Are we witnessing the dawn of a new global politics?

Frankly Speaking

Picture of Dharmendra Kanani
Dharmendra Kanani

Director, Asia, Peace, Security & Defense, Digital & Chief spokesperson

Like many millions, I was besotted by the coverage of the US election.

It was riveting with moments of despair and joy. Despair at the narrative that appears to have sunk deep into over 70 million Americans that President Trump’s worldview can rekindle America. Joy at the reassurance of a different narrative that is hopeful, restoring, unifying, healing and soulful.

It felt like the clouds were slowly lifting as President-elect Biden’s win was announced. Nina Simone’s “I’m feeling good’’ chimed in my head – especially the words that felt so true momentarily – “it’s a new dawn, it’s a new day, it’s a new life”. Her constant refrain, “you know how I feel” felt like a universal echo for many millions who have felt that sense of relief. It was a vindication, in simple terms, of good over badness.

Biden’s speeches and tone have all at once reminded us of what the office of President and public leadership should be about. This is not to be gushy over Biden. Rather, it’s a reflection of how bad things have gotten – the hate speech, the psychotic ‘me-ism’ and a devil-may-care attitude.

I recall thinking that the ‘the left’ and the ‘centre’ of politics deserve this moment

When Trump was elected, and as Brexit was rearing its lie-driven momentum, I recall thinking that the ‘the left’ and the ‘centre’ of politics deserve this moment. It felt like, for too long, a sense of complacency, laziness and self-indulgent certainty had become the norm.

Left-leaning governments were being run with scant attention to how the social fabric was being torn apart and how inequalities were being sown even deeper after the financial crises.

Indeed, the lack of transparency or good open governance, as well as opaque decisions about contracts and distribution of resources, came to a head. Citizens were sick of being taken for granted.

And suddenly everything changed.

Women have surfaced as the voice of reason, speaking truth to power

Since then, we’ve been on a rollercoaster of politics. It was as if the genie of audacity, of truth paraded as lies, and of swagger politics was unleashed. As ever, and thankfully, adversity allowed alternatives to emerge. Women have surfaced as the voice of reason, speaking truth to power.

In the past five years alone, we have witnessed women doing the right thing and winning elections using the exact opposite rhetoric of ‘strongmen politics’ in all spheres of life. They have triumphed as leaders of countries, movements, and municipalities across the world.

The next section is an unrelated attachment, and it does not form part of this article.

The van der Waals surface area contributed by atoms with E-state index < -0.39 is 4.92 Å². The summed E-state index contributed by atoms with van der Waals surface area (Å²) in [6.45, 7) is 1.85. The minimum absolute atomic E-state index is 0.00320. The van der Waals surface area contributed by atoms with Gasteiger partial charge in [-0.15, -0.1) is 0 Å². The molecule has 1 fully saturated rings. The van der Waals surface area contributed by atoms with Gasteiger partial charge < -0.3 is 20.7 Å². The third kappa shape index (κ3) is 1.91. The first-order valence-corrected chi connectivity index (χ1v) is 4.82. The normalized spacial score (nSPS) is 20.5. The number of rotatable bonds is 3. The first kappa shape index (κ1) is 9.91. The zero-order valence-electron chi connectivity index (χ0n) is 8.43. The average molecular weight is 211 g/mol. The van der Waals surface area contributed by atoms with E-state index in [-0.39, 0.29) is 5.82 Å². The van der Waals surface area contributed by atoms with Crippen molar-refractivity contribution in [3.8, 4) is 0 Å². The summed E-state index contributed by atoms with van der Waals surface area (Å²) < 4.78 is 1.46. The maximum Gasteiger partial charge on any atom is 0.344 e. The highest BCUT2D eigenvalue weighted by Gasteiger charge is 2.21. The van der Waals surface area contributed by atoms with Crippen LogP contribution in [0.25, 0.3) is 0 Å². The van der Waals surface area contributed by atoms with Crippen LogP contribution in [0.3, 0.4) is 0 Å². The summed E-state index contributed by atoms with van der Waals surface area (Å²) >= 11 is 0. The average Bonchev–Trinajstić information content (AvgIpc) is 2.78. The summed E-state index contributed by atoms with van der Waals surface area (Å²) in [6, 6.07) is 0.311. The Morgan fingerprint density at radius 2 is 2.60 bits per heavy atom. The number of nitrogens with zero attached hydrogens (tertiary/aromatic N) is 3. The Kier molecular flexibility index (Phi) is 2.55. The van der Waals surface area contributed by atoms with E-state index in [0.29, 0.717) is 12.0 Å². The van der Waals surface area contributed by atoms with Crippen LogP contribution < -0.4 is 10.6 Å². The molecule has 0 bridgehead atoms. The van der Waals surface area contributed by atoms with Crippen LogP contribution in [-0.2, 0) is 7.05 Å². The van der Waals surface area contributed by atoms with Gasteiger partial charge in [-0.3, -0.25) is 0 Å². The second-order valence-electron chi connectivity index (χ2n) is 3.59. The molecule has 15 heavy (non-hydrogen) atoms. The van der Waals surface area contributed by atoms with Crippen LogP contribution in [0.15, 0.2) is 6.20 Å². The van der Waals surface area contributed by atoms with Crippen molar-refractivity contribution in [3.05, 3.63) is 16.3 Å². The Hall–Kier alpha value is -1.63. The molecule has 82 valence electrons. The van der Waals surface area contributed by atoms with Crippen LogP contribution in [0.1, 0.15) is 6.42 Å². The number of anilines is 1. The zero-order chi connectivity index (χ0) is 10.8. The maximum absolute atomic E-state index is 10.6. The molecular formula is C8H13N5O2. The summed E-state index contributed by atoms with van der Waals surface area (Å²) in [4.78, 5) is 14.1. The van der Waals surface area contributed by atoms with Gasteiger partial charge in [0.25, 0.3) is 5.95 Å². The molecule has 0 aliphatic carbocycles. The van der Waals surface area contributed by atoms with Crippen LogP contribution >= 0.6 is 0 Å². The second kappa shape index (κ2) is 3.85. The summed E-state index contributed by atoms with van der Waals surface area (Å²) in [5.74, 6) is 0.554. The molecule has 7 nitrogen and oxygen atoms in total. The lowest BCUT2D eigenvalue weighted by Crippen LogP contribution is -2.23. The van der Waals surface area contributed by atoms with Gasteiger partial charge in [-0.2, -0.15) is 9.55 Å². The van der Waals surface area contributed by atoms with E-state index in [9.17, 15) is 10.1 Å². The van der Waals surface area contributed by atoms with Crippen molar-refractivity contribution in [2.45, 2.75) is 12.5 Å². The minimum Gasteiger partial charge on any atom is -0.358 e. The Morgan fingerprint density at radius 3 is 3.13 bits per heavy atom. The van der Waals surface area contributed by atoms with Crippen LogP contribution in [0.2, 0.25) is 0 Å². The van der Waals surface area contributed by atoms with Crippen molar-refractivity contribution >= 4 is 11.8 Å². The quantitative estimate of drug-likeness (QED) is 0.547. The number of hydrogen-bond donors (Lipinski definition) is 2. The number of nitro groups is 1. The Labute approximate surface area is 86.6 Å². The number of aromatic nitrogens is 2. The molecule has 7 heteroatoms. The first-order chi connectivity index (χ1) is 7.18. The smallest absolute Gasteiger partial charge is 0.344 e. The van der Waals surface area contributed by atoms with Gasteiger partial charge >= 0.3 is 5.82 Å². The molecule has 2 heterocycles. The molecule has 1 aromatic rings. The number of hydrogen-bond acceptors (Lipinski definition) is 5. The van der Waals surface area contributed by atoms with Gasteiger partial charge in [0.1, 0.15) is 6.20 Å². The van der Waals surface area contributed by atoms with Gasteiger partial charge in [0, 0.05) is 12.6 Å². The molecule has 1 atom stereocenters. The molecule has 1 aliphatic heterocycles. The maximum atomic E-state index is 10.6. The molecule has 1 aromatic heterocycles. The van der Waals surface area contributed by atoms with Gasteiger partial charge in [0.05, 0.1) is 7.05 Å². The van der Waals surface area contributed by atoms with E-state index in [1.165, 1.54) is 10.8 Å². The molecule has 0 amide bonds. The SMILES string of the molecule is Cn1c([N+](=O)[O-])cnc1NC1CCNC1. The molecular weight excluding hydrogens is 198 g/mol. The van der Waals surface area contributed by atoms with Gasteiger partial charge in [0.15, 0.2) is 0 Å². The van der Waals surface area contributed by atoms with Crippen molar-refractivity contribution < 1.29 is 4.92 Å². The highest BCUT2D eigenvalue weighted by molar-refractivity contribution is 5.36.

They are forging a different kind of politics – community as nation, diversity as strength, inequality and corruption as calls to action, all woven together with a sense of public purpose, accountability, integrity and an ability to connect with citizens. Their power is to use this intuition to lead, act and make decisions which have seen great success.

Will the political left and centre learn its lesson? In Europe, at the onset of the pandemic, horse-trading amongst member states left one feeling distraught that political leaders simply don’t get it. Recent events, especially the EU recovery fund and the MFF, signal change, but only if the Union agrees to behave differently and better.

The political left and centre need to enter stage now, and craft a narrative inspired by the successful women noted above. A good starting point would be to confront what is happening to communities across Europe.

Leaders need to dig deep and reimagine the role of the state

It’s time to tackle deepening inequalities and the widening social mobility gap head on. We must address the harsh impact of the economic shock on the people who have suddenly become vulnerable. We cannot afford to be caught unprepared again.

To build shock absorbers into our public systems, to craft a new model of welfarism, to rethink how to incentivise a more social private sector – that is what we’re looking for.

Ultimately, leaders need to dig deep and reimagine the role of the state in the 21 century, knowing what’s wrong with the current infatuation with big or small, market-based or managed, or the traditional trappings of what it means to be left, centre or even right of the political spectrum.

There’s an opportunity for politicians here: cut out the ‘spin’ of focus group mentality, and be bold in tearing up old systems of thinking and governance. Escape the outdated notion of what public institutions are for and instead, acknowledge what they could do if they were powered by a sense of community.

As Nina sang, ‘’And this old world is a new world, and a bold world for me.

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